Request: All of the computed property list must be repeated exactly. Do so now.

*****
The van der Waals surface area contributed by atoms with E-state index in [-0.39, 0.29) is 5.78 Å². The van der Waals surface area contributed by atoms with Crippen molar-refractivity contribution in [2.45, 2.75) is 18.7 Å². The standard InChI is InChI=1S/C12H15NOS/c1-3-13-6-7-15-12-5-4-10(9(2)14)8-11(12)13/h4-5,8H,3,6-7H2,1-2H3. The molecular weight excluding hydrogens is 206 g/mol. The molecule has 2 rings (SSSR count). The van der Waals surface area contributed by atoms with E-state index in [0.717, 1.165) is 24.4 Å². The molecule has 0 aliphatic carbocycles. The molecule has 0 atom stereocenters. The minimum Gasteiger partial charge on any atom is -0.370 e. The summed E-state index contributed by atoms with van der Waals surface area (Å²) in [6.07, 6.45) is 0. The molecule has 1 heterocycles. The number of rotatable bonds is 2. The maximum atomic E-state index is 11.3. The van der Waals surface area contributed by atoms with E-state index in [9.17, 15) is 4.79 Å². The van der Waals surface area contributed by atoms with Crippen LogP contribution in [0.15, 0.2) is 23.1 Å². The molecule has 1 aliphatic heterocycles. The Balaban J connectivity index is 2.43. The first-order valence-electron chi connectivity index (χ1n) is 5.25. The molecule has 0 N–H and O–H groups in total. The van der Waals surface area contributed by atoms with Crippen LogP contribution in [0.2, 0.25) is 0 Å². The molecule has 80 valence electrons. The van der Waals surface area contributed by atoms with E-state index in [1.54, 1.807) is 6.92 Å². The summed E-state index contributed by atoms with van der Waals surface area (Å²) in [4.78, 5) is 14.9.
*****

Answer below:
The van der Waals surface area contributed by atoms with E-state index in [-0.39, 0.29) is 5.78 Å². The van der Waals surface area contributed by atoms with Crippen molar-refractivity contribution in [2.45, 2.75) is 18.7 Å². The standard InChI is InChI=1S/C12H15NOS/c1-3-13-6-7-15-12-5-4-10(9(2)14)8-11(12)13/h4-5,8H,3,6-7H2,1-2H3. The molecular weight excluding hydrogens is 206 g/mol. The molecule has 2 rings (SSSR count). The van der Waals surface area contributed by atoms with E-state index in [0.717, 1.165) is 24.4 Å². The molecule has 0 aliphatic carbocycles. The molecule has 0 atom stereocenters. The minimum Gasteiger partial charge on any atom is -0.370 e. The summed E-state index contributed by atoms with van der Waals surface area (Å²) in [6.07, 6.45) is 0. The molecule has 1 heterocycles. The number of rotatable bonds is 2. The maximum atomic E-state index is 11.3. The van der Waals surface area contributed by atoms with E-state index in [9.17, 15) is 4.79 Å². The van der Waals surface area contributed by atoms with Crippen LogP contribution in [0.15, 0.2) is 23.1 Å². The molecule has 1 aliphatic heterocycles. The Balaban J connectivity index is 2.43. The first-order valence-electron chi connectivity index (χ1n) is 5.25. The molecule has 0 N–H and O–H groups in total. The van der Waals surface area contributed by atoms with Crippen LogP contribution in [0.2, 0.25) is 0 Å². The molecule has 80 valence electrons. The van der Waals surface area contributed by atoms with E-state index in [1.54, 1.807) is 6.92 Å². The summed E-state index contributed by atoms with van der Waals surface area (Å²) in [4.78, 5) is 14.9.